WVU basketball: Margin for error remains slim
MORGANTOWN, W.Va. - There are many ways to look back on West Virginia's loss Thursday in the Big 12/SEC Challenge and most of them are probably correct.
The Mountaineers endured a staggeringly slow start that ultimately cost them the game against Missouri. Yet they were resilient again, as they were against Wisconsin, and shot, guarded and even rebounded their way back into things late in the game.
The Tigers led by 25 points with 9:45 left to play, but were defending WVU and a seven-point lead with a minute to go, where Juwan Staten, of all players, committed a critical turnover.
So WVU was either destructively erratic early or optimistically effective late. Or both. Maybe it was entirely uncharacteristic or more representative of the Mountaineers than a rather manageable schedule has thus far revealed.
What's certain, though, is that these Mountaineers, as constructed with a roster heavy on first-year players and perimeter scoring and light on experience and inside play, will have nights like that.
"I hope not," said Coach Bob Huggins, who takes another step into the deep end of the non-conference schedule with Tuesday's 9 p.m. home game against No. 19 Gonzaga (8-1). "It's happened a few times already."
Three times, in fact, for a team that's now 6-3 overall after the 80-71 loss to Missouri and 0-3 against teams from power conferences and with the three lowest shooting percentages of the season. Losses to Virginia Tech, Wisconsin and now Missouri were marked by stretches where WVU played well enough to win, but also poorly enough to lose. Each was missing that one sequence where the Mountaineers bridged the good play to a winning conclusion.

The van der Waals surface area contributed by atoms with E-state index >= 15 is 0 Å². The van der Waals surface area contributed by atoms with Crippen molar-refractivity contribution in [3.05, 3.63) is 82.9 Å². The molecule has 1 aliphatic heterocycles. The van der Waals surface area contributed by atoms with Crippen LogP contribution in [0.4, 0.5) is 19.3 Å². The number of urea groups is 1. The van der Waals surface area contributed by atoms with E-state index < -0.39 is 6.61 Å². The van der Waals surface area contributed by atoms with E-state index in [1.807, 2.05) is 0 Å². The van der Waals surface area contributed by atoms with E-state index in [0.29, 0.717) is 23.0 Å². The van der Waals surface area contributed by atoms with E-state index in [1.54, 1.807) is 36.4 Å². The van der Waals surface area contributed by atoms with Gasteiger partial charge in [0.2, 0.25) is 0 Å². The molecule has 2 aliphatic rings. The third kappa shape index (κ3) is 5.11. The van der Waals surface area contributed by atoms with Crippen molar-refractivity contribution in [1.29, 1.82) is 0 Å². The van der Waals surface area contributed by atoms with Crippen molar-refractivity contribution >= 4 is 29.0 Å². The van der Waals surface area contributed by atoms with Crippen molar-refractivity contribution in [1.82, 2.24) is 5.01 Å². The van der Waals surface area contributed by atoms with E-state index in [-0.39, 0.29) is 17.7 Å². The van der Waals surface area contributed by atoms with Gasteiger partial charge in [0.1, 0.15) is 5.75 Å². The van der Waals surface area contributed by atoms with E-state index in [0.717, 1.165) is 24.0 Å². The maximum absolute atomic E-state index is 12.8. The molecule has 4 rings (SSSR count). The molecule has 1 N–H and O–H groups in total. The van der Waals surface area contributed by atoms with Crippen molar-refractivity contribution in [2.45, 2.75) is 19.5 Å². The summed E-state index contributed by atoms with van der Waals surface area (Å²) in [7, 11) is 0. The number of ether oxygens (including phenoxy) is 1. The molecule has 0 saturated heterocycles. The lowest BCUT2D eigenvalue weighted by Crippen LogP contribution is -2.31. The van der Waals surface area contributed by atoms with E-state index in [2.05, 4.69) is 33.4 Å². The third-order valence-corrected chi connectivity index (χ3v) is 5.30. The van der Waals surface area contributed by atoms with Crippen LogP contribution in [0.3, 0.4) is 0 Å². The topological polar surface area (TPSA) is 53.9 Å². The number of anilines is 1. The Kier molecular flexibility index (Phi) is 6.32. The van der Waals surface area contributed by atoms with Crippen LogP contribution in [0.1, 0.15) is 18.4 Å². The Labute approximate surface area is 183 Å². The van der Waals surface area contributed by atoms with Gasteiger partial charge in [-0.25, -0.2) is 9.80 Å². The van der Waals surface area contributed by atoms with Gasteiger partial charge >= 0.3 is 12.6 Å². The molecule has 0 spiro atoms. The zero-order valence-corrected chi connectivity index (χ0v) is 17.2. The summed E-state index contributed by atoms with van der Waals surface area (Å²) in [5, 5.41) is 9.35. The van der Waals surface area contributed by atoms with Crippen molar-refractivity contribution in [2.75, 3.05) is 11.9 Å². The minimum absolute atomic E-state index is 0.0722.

"When things get tough, we are able to come back and get in the game, but we can't spend the whole season trying to come back every single game," said sophomore guard Eron Harris, who personified WVU's trouble against Missouri and its 3-2 zone with a season-low eight points on 3-for-6 shooting.
The Mountaineers led Virginia Tech by 17 points in the first half Nov. 12 and trailed by 14 in the second half, but was within a point late in an 87-82 loss. In the championship game of the Cancun Challenge Nov. 27, WVU trailed Wisconsin by 17 in the first half, but was within four points late in a 70-63 loss.
The trouble was evident early against the Tigers. WVU didn't make score a point for five minutes and didn't make a basket for another two minutes after that, but Huggins sensed trouble even earlier.
"To start the game, we force them into taking a hard shot, and they miss, and we don't block out," Huggins said. "They rebound and score."
The Tigers won the rebounding battle 40-32, which was something the Mountaineers were prepared to deal with, so much so that they ended up with more offensive rebounds (14-11) and more second-chance points (18-16).
"The second possession, we get Staten isolated against a big man and he didn't attack him," Huggins said.
Staten's drives had been among WVU's best offensive weapons this season, but he backed away early and often and didn't score on a drive to the basket until the middle of the second half. That was right about when the Mountaineers got rolling and Staten, Terry Henderson and Gary Browne started scoring.
The early errors and the eventual enormous deficit were too much to escape.
"It says a lot about our lack of maturity," Huggins said. "We've got to try to depend on somebody. Eron and Terry playing the minutes they played a year ago, you'd hope they would stay more in character. Obviously, they didn't. You can't get out of character. We've got to hope our five guys play better than their five guys."
The Mountaineers entered the game shooting 49.2 percent from the floor (No. 43 nationally) and 46.5 percent from 3-point range (No. 3). They shot 41.9 percent overall and missed 15 of 19 3-point shots. Harris, Henderson, Browne, Remi Dibo and Nathan Adrian, who all have made at least three 3s in a game this season, were a combined 3-for-17.
The margin for error remains small enough that WVU can't shoot poorly and play poorly on top of that, whether early or late in a game.
"I think sometimes, particularly with young guys, and as many young guys as we have, you try to do things you can't do," Huggins said. "We did everything we can't do. We were shooting step-back shots, step-back 3s off the dribble. You're not going to make those. But we didn't move the ball to get (Missouri) to open up - and not to take anything from them, because they did a good job - but we don't need to manufacture shots we can't make."
Contact sportswriter Mike Casazza at firstname.lastname@example.org or 304-319-1142. His blog is at blogs.charlestondailymail.com/wvu.